Shock is defined as circulatory failure resulting in systemic hypoperfusion. Most commonly as a result of low blood pressure.

Approach to the hypotensive patient

4 factors play a role in hypotension (see figure below)

  • Preload
  • Cardiac Contractility
  • Heart Rate
  • Systemic Vascular Resistance

Low Preload

  • Poor volume intake
    • Treatment: Volume resuscitation
  • Volume loss
    • Diarrhea
    • Diuretics
    • Hemorrhage
    • Treatment: Volume resuscitation
  • Obstruction (inability of blood to get back to Left Atrium)
    • Tension Pneumothorax
    • Pulmonary Embolism
    • Cardiac Tamponade
    • Treatment: Volume resuscitation and alleviation of obstruction (needle thoracostomy, fibrinolytic administration, or pericardiocentesis)
  • Tachyarrhythmias (inability of the ventricles to properly fill)
    • i.e. Atrial Fibrillation with Rapid Ventricular Response, Ventricular Tachycardia, Paroxysmal Supraventricular Tachycardia
    • Treatment: Synchronized Cardioversion

Low Cardiac Contractility

  • Infarction
  • Heart Failure
  • Thiamine Deficiency (“wet beriberi”)
  • Treatment: Inotropes, ACS management if applicable, high-dose IV thiamine supplementation if suspicious

Low Heart Rate

  • Sick Sinus Syndrome
  • AV node block (1st degree – 3rd degree)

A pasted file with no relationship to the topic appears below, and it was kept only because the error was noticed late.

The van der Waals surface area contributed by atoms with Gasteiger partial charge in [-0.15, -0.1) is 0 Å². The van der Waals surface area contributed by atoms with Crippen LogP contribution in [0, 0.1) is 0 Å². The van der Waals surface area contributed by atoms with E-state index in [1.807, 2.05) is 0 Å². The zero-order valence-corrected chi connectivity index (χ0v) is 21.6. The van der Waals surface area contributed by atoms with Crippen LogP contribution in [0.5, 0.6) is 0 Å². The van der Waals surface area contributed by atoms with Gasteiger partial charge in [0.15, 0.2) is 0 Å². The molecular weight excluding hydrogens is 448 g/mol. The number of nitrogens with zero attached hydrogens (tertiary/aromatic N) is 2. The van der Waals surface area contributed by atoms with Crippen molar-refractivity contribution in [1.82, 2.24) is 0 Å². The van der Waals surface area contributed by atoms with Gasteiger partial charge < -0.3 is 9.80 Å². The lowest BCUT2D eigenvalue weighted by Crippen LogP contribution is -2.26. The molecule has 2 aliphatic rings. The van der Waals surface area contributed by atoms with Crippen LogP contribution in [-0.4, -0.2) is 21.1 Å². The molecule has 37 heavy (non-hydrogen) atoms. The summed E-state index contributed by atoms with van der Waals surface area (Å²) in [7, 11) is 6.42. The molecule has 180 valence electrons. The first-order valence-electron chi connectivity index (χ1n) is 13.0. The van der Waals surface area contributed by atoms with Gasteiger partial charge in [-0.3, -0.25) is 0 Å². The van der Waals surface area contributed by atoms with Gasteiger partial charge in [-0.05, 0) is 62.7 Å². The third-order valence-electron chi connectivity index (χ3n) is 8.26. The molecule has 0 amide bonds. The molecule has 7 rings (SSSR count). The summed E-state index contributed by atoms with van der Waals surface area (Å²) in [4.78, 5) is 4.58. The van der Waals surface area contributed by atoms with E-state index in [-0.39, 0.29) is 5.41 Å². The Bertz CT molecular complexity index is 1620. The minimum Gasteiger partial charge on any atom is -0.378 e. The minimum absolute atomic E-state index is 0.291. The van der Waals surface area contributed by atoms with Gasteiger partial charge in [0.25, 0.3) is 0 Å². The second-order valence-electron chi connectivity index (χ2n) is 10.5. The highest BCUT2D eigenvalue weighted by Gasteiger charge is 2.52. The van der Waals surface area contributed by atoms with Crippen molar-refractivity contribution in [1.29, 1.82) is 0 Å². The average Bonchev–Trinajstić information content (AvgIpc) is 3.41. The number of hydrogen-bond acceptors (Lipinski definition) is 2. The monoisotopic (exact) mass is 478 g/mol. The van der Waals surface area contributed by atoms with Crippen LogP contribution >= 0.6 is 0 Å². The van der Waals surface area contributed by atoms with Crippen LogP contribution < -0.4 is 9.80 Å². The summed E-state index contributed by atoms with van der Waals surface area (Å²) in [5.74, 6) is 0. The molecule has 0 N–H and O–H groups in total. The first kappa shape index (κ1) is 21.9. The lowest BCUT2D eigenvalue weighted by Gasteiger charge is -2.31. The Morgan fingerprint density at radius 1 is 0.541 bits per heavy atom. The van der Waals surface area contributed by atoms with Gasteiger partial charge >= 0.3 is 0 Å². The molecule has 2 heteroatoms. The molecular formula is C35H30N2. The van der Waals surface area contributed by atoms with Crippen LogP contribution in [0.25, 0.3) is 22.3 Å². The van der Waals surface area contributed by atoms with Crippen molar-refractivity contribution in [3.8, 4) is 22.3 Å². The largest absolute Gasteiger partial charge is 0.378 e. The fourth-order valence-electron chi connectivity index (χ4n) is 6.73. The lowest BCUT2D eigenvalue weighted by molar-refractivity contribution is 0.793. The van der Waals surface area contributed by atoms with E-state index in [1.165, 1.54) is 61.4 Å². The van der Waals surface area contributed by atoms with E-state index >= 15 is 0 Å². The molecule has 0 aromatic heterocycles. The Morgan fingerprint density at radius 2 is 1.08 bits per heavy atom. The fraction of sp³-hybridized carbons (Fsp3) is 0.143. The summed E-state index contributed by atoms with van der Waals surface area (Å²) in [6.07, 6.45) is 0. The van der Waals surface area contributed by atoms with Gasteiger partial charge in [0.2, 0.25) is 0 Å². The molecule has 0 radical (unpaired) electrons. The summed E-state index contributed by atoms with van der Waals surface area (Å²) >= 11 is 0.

• Medications (Beta-Blockers, Calcium Channel Blockers)
  • Treatment: Atropine followed by transcutaneous pacing

Low Systemic Vascular Resistance

  • Sepsis
  • Anaphylaxis
  • “Neurogenic Shock”: Anesthetics or spinal trauma
  • Adrenal Insufficiency
  • Liver Failure
  • Medications
  • Treatment: Vasoconstrictors
    • Antibiotics if in sepsis
    • IM epinephrine and IV steroids if in anaphylaxis
    • Glucocorticoid and mineralocorticoid replacement if in adrenal crisis
    • Liver transplant if in liver failure

Evaluation of Shock

Pulse Pressure (SBP – DBP)

  • High Pulse Pressure: Think distributive
  • Low Pulse Pressure: Think cardiogenic


  • Warm: Think Distributive
  • Cold: Think cardiogenic

Point-of-Care-Ultrasound (POCUS)

  • See “POCUS” as its own topic, but in short, can evaluate for volume status, pulmonary embolism, pneumothorax, tamponade, and cardiac function
  • Can also assist us in evaluating for fluid responsiveness – can calculate cardiac output as a function of stroke volume before and after fluid administration


  • Lactic Acid
    • Elevated in shock due to reversion of cellular metabolism to anaerobic metabolism in the absence of adequate tissue oxygen perfusion
    • Can trend as part of evaluation for improved tissue perfusion
  • SCVO2 (Central Venous Oxygen Saturation)
    • High: Distributive
    • Low: Cardiogenic/Hypovolemic
  • CVP (Central Venous Pressure)
    • High: Cardiogenic
    • Low: Distributive/Hypovolemic
  • Troponin
  • BNP
  • EKG
  • Infectious workup (blood cultures, urinalysis and culture, chest x-ray)
  • AM Cortisol if concerned for adrenal insufficiency

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